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PARIS — It’s unlucky to stay inside on the 13th day of the Iranian new year, but fear surrounding the number 13 has chilled people for centuries around the world.

The fear of the number even has its own psychological term coined in 1910: triskaidekaphobia.

From Friday the 13th, the Apollo 13 mission and even Judas’ 13th seat at the Last Supper, here’s a look at the power of the number 13 in history and popular culture:

BIBLE, VIKINGS IMPARTED EARLY FEAR OF 13

In Western lore, experts believe the fear over 13 started in the Bible.

Some believe that at the Last Supper, Judas, the disciple who betrayed Jesus, was the 13th to sit at the table, though the Christian text does not specify an order in which they gathered.

According to Vikings’ mythology, the evil Loki, played by Tom Hiddleston in Marvel’s “Thor” movies, was the 13th god in their pantheon. Also, death is the 13th card in a tarot deck.

SHOULD WE FEAR Friday or Tuesday the 13th?

The myth of the cursed Friday the 13th as immortalized in the cult slasher movie is a relatively new thing.

It’s thought that already existing superstitions with the number’s bad luck were merged with the bad association with Friday, the day people were traditionally hanged in Europe. For Christians, Friday is also the day Jesus was crucified.

Friday still chills in the West, though ironically enough, a study once claimed that the number of car crashes went down on Friday the 13th as people stayed home out of fear. In Greece, Mexico and Spain, it’s Tuesday the 13th that’s thought to be cursed.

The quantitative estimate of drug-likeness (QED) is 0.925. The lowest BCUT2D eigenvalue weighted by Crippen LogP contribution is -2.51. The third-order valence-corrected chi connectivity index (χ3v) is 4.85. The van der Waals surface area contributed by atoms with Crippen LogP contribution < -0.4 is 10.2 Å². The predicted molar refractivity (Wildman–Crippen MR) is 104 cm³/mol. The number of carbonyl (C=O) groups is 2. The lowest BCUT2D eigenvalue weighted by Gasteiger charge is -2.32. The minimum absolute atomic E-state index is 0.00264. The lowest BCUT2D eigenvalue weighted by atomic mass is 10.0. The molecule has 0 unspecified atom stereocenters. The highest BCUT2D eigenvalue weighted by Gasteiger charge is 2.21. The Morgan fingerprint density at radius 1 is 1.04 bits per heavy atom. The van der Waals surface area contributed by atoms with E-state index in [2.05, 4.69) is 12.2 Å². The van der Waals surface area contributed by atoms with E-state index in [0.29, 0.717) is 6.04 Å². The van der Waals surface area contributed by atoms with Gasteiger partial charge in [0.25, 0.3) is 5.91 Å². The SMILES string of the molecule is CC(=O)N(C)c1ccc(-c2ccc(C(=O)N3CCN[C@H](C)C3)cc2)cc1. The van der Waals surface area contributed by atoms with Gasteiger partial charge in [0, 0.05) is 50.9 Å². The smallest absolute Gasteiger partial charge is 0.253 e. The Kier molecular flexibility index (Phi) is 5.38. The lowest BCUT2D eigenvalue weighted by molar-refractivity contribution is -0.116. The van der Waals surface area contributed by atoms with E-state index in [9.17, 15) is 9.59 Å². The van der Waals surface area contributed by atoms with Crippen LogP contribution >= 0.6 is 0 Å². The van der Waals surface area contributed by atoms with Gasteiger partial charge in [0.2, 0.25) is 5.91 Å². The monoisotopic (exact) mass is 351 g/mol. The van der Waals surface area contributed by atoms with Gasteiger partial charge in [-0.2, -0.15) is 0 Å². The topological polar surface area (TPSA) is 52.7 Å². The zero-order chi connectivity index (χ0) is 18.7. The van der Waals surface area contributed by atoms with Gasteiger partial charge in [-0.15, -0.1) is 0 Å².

Apollo 13 MISSION

The Apollo 13 lunar mission, the subject of 1995’s acclaimed Tom Hanks film, was aborted after an oxygen tank exploded.

Before the event, NASA and the crew’s commander, Jim Lovell, brushed off the idea that Apollo 13 was a cursed mission.

But numerologists had a field day over the mission’s launch date: When written out — 4-11-70 — the individual digits add up to 13. It was also on April 13 that the tank exploded.

ARCHITECTS, ENGINEERS EVEN AVOID THE NUMBER

Airlines such as Air France often have a 12th and 14th row — but no 13th. Many buildings in the U.S. don’t have a 13th floor, and some airports are constructed without a gate 13.

Experts say it’s an economic decision, as customers would not spend money on something they thought was cursed.

According to a Gallup poll that appeared in 2007, 13 percent of Americans said they would be bothered if they were placed on the 13th floor.

It’s 4 that’s FEARSOME in China, BUT 8 IS LUCKY

In Asia, 13 is just another number. And in China, it’s the number 4 that provokes the most fear.

The phenomenon, known technically as “tetraphobia,” exists because of linguistic reasons.

“In Chinese the number 4 sounds much like the word for ‘death,’” says Patrick Alexander, a social anthropology lecturer at Oxford University. “As a result, the number 4 is often omitted in elevators and other public contexts.”

The number 8 is particularly lucky in China and Japan because it sounds similar to “prosperity” or “wealth.”


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